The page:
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Sixteen years ago, my husband and I stretched to buy our two-bedroom, two-bath co-op on Prospect Park West in Park Slope, Brooklyn. It was such a big purchase for us that I had a panic attack in the elevator of the lawyer’s office on our way to sign the contract.
We assumed, even though we didn’t have children at the time, that this two bedroom would be it for us. No more moves. After all, we had bought in the highly regarded PS 321 school zone and chosen an elevator building that could accommodate a stroller and groceries for a growing family.
We would soon find out how wrong we were, when a few years later, we ended up with a son and a daughter sharing a bedroom. Clearly, they would need their own rooms someday. But we loved our location and didn’t want to move to a nearby neighborhood that might be more affordable. A desire to gain more space and stay exactly where we were took hold of us. We just had to figure out how to convince our neighbors to let us buy their place.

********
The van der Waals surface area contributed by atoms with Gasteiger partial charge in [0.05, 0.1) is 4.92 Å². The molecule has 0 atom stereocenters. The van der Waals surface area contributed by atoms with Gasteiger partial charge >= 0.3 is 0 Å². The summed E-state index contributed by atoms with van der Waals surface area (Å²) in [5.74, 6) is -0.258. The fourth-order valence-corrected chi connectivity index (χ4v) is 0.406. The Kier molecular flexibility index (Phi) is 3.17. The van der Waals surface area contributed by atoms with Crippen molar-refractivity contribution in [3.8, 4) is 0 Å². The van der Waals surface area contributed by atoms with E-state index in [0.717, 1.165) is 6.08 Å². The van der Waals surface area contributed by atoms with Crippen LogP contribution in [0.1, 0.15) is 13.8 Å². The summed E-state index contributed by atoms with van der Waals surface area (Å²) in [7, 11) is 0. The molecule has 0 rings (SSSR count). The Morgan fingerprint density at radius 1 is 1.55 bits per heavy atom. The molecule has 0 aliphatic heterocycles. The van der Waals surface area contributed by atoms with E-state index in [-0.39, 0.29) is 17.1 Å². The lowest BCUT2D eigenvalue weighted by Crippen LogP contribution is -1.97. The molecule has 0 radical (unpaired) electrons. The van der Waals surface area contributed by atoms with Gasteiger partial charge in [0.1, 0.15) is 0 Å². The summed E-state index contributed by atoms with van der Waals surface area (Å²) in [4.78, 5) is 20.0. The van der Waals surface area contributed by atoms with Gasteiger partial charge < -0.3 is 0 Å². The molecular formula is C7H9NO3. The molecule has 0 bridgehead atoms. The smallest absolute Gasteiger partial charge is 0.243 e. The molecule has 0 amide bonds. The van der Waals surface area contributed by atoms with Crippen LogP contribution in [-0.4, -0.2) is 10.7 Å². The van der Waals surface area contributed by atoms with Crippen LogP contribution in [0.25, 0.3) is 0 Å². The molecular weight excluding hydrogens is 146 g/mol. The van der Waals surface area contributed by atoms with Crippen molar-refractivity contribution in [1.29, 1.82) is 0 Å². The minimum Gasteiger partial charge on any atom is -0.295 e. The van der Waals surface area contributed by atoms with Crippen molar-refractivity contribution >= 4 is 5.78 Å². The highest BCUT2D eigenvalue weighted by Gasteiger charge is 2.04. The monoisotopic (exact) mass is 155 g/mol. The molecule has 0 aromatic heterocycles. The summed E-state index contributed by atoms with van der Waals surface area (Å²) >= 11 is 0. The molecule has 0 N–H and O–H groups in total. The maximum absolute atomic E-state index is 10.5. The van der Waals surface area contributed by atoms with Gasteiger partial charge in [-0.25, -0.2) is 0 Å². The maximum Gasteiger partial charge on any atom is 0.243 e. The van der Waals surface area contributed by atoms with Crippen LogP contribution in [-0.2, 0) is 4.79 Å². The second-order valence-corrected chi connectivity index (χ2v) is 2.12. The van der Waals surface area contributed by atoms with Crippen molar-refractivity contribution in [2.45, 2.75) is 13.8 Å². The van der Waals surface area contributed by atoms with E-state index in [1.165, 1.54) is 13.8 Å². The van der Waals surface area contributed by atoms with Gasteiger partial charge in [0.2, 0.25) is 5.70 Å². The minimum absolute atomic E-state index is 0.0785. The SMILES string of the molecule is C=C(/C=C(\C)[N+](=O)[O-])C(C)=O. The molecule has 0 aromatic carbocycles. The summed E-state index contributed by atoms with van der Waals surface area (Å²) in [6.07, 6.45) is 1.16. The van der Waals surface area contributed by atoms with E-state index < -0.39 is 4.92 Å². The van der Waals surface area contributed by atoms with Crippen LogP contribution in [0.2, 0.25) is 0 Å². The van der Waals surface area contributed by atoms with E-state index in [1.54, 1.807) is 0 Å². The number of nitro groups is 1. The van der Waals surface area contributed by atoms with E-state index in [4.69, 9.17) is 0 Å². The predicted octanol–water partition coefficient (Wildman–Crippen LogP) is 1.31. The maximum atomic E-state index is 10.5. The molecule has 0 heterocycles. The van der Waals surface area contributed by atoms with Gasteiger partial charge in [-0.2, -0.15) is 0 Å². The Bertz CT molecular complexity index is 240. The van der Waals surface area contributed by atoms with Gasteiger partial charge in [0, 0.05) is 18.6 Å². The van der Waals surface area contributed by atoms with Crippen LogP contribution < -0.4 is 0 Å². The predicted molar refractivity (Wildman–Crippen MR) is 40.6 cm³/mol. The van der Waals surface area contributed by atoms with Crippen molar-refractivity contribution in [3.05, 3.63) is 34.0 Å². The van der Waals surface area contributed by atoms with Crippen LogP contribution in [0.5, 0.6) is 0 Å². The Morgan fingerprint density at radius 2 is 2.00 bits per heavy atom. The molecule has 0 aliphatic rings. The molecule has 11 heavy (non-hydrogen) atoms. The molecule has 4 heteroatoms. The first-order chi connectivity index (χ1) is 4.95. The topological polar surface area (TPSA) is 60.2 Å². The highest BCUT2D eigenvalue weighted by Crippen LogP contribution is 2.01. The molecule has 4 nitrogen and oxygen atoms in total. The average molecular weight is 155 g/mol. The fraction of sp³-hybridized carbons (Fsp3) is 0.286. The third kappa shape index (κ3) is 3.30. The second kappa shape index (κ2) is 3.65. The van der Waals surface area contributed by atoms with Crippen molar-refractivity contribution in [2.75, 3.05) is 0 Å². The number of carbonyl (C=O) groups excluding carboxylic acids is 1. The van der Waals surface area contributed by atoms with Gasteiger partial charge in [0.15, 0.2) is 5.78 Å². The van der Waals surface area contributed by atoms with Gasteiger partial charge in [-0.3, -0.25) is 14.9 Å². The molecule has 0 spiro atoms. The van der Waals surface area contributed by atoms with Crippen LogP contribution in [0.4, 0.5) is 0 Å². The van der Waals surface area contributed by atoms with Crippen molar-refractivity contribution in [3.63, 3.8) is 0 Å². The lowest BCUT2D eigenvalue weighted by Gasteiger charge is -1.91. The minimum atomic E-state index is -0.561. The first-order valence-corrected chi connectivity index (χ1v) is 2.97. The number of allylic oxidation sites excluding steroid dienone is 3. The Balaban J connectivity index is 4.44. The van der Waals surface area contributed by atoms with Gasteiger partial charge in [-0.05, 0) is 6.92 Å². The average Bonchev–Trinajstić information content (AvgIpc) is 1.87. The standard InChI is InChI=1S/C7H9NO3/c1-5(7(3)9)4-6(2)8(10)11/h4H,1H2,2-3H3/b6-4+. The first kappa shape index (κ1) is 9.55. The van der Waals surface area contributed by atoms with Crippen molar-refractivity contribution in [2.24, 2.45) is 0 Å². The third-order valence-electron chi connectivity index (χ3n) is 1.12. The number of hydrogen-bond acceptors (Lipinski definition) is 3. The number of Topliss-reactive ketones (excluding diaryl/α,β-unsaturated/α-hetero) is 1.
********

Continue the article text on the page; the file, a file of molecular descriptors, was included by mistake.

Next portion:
[Editor's Note: Brick Underground's Inside Stories features first-person accounts of dramatic, real-life New York City real estate experiences. Have a story to share? Drop us an email. We respect all requests for anonymity.]
I have a friend in the exact same apartment two floors up and the two of us ran the loop in Prospect Park together at least one morning a week. As we ran, we often talked about our mutual (and very NYC) fantasy: One day, our respective neighbors in the one-bedroom apartments next door would sell their apartments to us, so we could create combined apartments, giving us both the space we needed remain in our awesome building.